Still running strong

Malcolm Boyd’s classic prayer book updated and reissued
June 1, 2006

Malcolm Boyd became known in the 1960s as “The Espresso Priest” for his religiously-themed poetry-reading sessions in coffee houses across the nation. He went on to record his prayers to Jesus and in 1966 wrote the landmark book Are You Running With Me, Jesus?

Boyd's prayers, which engaged traditional Christian themes with a decidedly contemporary voice, broke the mold from which devotional texts had previously been made. They were honest, direct and insightful, while at the same time took on issues of everyday concern such as personal freedom, racial justice and sexuality.

Forty years later, people still debate Boyd’s collection of prayers which have influenced generations of Christian and seekers.

“Malcolm Boyd was one of the prophets who revealed to us that God is with us and we can talk to God one-on-one with openness and honesty,” said Martin of Nashville, on a web site. “Malcolm's writing was such a burst of fresh air to me that, at age 15, after reading for a while I sat for probably two hours or so just opening my heart to God…It changed my whole outlook on God, religion and life..”

A woman from Texas had a decidedly different outlook. “How can I compare pabulum and meat? When I was first given this book back in the '60s, I was a marginal Christian who wasn't interested in knowing how the Savior wanted me to live, so this book was perfect for where I was at the time. Now I've put away childish things,” she said.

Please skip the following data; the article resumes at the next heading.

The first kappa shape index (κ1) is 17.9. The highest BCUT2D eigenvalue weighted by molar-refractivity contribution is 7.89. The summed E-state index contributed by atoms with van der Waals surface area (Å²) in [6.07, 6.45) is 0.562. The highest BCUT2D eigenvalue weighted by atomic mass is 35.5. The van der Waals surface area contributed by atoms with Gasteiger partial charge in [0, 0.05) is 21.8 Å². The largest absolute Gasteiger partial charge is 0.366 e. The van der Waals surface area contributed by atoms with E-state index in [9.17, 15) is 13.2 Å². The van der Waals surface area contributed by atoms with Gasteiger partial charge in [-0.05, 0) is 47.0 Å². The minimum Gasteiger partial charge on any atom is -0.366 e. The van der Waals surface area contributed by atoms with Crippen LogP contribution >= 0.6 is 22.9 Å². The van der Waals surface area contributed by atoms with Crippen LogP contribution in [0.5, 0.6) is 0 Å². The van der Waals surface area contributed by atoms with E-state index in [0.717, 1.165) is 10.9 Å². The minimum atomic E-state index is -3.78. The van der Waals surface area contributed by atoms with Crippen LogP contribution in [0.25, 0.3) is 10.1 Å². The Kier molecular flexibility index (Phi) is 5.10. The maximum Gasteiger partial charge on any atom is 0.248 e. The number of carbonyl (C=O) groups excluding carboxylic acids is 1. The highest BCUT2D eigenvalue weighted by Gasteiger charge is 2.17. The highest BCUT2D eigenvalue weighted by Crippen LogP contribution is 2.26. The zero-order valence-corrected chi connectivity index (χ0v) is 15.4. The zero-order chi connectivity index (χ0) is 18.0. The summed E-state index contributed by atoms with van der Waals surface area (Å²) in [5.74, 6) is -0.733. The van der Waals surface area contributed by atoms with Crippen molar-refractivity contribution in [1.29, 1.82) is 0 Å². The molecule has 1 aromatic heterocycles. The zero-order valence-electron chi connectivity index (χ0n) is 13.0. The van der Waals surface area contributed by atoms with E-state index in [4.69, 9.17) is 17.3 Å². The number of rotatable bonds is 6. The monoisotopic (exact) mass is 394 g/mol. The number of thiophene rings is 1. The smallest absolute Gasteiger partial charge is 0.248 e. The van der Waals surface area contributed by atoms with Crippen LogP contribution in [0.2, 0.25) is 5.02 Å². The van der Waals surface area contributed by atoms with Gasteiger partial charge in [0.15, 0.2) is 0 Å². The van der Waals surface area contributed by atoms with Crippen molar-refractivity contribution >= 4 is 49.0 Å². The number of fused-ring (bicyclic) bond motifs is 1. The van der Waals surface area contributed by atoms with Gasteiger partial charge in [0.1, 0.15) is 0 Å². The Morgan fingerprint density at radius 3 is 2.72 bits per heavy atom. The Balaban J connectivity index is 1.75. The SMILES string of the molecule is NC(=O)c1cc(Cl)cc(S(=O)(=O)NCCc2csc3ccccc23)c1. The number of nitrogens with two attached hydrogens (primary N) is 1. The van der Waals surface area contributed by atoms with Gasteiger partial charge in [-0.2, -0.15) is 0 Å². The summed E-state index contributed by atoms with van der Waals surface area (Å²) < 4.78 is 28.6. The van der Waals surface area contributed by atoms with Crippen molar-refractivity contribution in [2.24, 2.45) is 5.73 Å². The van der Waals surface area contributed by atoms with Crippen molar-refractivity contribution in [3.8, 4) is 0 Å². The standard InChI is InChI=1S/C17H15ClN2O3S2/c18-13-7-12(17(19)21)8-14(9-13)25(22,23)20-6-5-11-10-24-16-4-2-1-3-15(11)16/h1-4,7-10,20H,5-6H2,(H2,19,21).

However one looks at his prayers, Are You Running with Me, Jesus? lives on. Boyd, writer-in-residence at Los Angeles’ Episcopal Cathedral Center, marks this month with two celebrations – his 83rd birthday on June 8 and a 40th anniversary edition of his book, produced by Cowley Publications ($15.95). Last December, he celebrated the 50th anniversary of his ordination.

The anniversary edition will contain several new prayers with new topics, replacing several old ones. “Its author could hardly do otherwise, espousing as he does a prayer method that must be both timely and timeless,” said Johnny Ross, the book’s editor. “His original prayer compilation did not need a prayer decrying U.S.-sanctioned torture then, but today, if Are Your Running With Me, Jesus? is to teach new readers as it taught readers 40 years ago, it definitely does.”

Boyd says in his introduction that he came to see God, not as an impersonal machine computing sins in some celestial corporate office, but as one who is loving, even vulnerable, in an unsentimental and profound way.

“I came to understand that many prayers are uttered or felt without prescribed forms of piety,” he said. “If you listen, you can hear sacred thoughts and reflections in the novels, songs, plays, and films of a wide range of contemporary artists. Authentic prayer bridges a heretical gulf between the sacred and secular, the holy and profane.”

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